Buffy has him go down the stairs before she marches Dru to the door. You can see Buffy consider staking her anyway, but instead she throws her down to Spike to catch. She leaves, closing that door that can only be opened from outside (which Spike will somehow break out of anyway -- combined vamp strength should help), while leaving her ex-friend Ford unconscious down below.
Commentary: I don't know ... was this just convenient plotting, or was this meant to say that even Buffy herself is going to have to be more morally grey? It doesn't seem like there isn't any reason that she couldn't have had Ford brought upstairs and then make a quick swap before stepping out of the steel door and shutting the vampires in. But, it isn't even brought up -- she just leaves him there, knocked out in a room full of fangs.
Scene 27: Outdoors, Willow, Xander and Angel have arrived though I don't know exactly why. Buffy specifically states that the vampires are contained for the moment, but that they'll return for Ford's body later ... so she didn't just forget he was left there in the confusion or anything.
Scene 28: In the bomb shelter, Ford comes around to an unhappy Spike. He insists he kept his part of the deal though, and should be turned anyway. We cut away before we know his fate.
Scene 29: Buffy returns sometime later to find Ford lying on the floor dead.
Scene 30: Another night... unless he was instantly buried... Buffy is on patrol with Giles. They stop by Billy's grave, so she can lay flowers. She talks to Giles about how hard everything is getting when trying to decide who to love or hate, who is the villain, who she can trust.
Giles sympathizes that she's growing up -- she expresses she'd like to stop doing that, now.
From Ford's grave, he bursts out of the ground... or you know, the vampire who has set up shop in his body - but he's nearly instantly staked by Buffy.
Buffy asks Giles then if it ever gets easier and he tells her he doesn't know what she wants to hear. She asks him to lie to her.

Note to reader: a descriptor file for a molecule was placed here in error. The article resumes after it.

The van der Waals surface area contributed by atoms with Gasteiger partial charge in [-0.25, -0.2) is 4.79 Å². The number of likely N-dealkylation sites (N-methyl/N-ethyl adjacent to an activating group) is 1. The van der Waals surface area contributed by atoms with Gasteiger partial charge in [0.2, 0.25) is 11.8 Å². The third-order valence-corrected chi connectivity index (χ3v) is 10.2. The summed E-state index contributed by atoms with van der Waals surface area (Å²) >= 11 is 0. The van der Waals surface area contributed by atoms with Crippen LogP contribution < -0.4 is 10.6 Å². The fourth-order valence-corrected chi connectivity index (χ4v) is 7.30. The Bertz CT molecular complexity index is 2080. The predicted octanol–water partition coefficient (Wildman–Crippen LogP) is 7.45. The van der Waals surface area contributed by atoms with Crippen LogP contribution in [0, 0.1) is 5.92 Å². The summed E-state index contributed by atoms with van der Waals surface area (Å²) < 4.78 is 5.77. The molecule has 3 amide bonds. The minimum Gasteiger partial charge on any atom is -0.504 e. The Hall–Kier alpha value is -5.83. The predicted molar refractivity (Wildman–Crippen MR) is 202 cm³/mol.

He gives the wonderful "everything is simple, the good guys wear white hats, the bad guys have horns, they're always defeated and no one ever dies" speech.
Buffy gives him a droll, "Liar".
Commentary: Obviously, I love the Giles/Buffy interaction here as well. And, I love the themes of this episode and the real character growth experienced by the Slayer.
The Good: That opening scene is one of the most chilling of BTVS -- Drusilla isn't just a wacky sidekick to Spike in this scene. She's horrifying in her own right. And the way that Juliet and David play off one another is wonderful.
I absolutely love the themes of this episode and the writing and direction work in the latter half of the episode. There is so much more going on here than I got out of it when the episode first aired and now I wish that I had rewatched this with the DVD set, instead of skipping over it. It's much better than I remembered.
I adore the scene with Angel telling Buffy about Dru and how it rattles her perception of Angel. Also, that last scene with Giles make me feel warm and fuzzy, despite the subject and Buffy's struggle to understand how she's supposed to know who to trust.
Spike is fun in this - thank you Fates, again, for the casting James Marsters.
The Bad: The only bad things are technical in nature: David's makeup is too heavy. And, The Bronze continues to suffer from the lighting and film stock that makes it look dreary and boring as a set.
Ford's revelation to Buffy that he knows about the Slayer thing seems really off ... either badly played, or just badly written, or a combination of both.
Other Thoughts: I also thought Jason Behr did a good job as Ford, especially in the latter half when he and Buffy are stuck in the bomb shelter waiting on Spike, but before that scene, he was just not engaging. I also never got the feeling that he and Buffy were as close of friends as their history was supposed to be intimating. It felt more like they were reciting to us about how close they were, rather than having been friends who missed one another (again, until the scene where Ford explains why he was doing all of this).
I'm not sure I can buy the insta-suspicion of Angel either, at least not to the point that Willow would go along with digging into Ford's past on Angel's spider-sense that something was wrong with his story.
I'm also not entirely sold on Spike changing Ford, the way he wanted. I'd feel better about it if he'd told Ford that he was granting him his vampire dream entirely to stick it to the Slayer, but without this acknowledgement that it wasn't about Ford's deal, the plot point feels a bit OOC to me for Spike.
The Score: I was very pleasantly surprised to find myself enjoying the episode much more than expected. I think this ep gains a lot in retrospect because we can see the themes of trust and your trusted ones disappointing you that are going to play big after Angelus' return and into S3 with Faith and Giles, S4 with the Initiative, S6 with her friends again, S7 with Giles again and S8 with Angel, Faith and Giles again.
4.0 out of 5 stars....